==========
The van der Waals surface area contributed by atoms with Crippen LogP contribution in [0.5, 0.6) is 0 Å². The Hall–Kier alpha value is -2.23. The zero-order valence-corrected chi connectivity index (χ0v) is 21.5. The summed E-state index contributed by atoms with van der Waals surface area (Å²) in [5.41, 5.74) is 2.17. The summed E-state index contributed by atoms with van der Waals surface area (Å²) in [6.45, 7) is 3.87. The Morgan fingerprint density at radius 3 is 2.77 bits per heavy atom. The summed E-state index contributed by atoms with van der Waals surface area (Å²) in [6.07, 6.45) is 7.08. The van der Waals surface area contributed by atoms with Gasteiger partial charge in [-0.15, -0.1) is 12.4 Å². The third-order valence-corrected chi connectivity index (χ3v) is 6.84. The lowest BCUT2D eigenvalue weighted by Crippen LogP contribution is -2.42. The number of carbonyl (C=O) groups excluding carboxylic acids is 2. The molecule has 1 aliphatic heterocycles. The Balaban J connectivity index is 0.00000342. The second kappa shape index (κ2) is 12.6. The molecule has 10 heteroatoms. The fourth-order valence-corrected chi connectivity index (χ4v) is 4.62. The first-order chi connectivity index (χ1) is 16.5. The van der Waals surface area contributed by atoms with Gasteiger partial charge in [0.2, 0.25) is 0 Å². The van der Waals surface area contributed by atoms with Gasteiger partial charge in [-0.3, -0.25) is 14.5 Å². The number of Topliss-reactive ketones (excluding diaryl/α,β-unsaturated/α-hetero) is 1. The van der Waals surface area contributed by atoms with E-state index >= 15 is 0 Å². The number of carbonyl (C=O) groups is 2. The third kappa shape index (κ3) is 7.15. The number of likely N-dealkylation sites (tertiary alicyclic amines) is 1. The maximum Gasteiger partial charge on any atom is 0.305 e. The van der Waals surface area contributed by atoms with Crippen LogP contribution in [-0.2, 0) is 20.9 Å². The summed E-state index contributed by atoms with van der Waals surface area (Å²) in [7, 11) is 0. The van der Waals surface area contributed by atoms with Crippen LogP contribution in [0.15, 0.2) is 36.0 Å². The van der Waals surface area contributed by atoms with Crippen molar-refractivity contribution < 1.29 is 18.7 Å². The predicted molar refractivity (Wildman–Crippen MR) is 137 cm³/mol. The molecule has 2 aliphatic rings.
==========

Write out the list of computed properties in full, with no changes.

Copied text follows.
The van der Waals surface area contributed by atoms with Crippen LogP contribution in [0.5, 0.6) is 0 Å². The Hall–Kier alpha value is -2.23. The zero-order valence-corrected chi connectivity index (χ0v) is 21.5. The summed E-state index contributed by atoms with van der Waals surface area (Å²) in [5.41, 5.74) is 2.17. The summed E-state index contributed by atoms with van der Waals surface area (Å²) in [6.45, 7) is 3.87. The Morgan fingerprint density at radius 3 is 2.77 bits per heavy atom. The summed E-state index contributed by atoms with van der Waals surface area (Å²) in [6.07, 6.45) is 7.08. The van der Waals surface area contributed by atoms with Gasteiger partial charge in [-0.15, -0.1) is 12.4 Å². The third-order valence-corrected chi connectivity index (χ3v) is 6.84. The lowest BCUT2D eigenvalue weighted by Crippen LogP contribution is -2.42. The number of carbonyl (C=O) groups excluding carboxylic acids is 2. The molecule has 1 aliphatic heterocycles. The Balaban J connectivity index is 0.00000342. The second kappa shape index (κ2) is 12.6. The molecule has 10 heteroatoms. The fourth-order valence-corrected chi connectivity index (χ4v) is 4.62. The first-order chi connectivity index (χ1) is 16.5. The van der Waals surface area contributed by atoms with Gasteiger partial charge in [0.2, 0.25) is 0 Å². The van der Waals surface area contributed by atoms with Gasteiger partial charge in [-0.3, -0.25) is 14.5 Å². The number of Topliss-reactive ketones (excluding diaryl/α,β-unsaturated/α-hetero) is 1. The van der Waals surface area contributed by atoms with E-state index >= 15 is 0 Å². The number of carbonyl (C=O) groups is 2. The third kappa shape index (κ3) is 7.15. The number of likely N-dealkylation sites (tertiary alicyclic amines) is 1. The maximum Gasteiger partial charge on any atom is 0.305 e. The van der Waals surface area contributed by atoms with Crippen LogP contribution in [-0.2, 0) is 20.9 Å². The summed E-state index contributed by atoms with van der Waals surface area (Å²) in [7, 11) is 0. The van der Waals surface area contributed by atoms with Crippen LogP contribution in [0.15, 0.2) is 36.0 Å². The van der Waals surface area contributed by atoms with Crippen molar-refractivity contribution < 1.29 is 18.7 Å². The predicted molar refractivity (Wildman–Crippen MR) is 137 cm³/mol. The molecule has 2 aliphatic rings.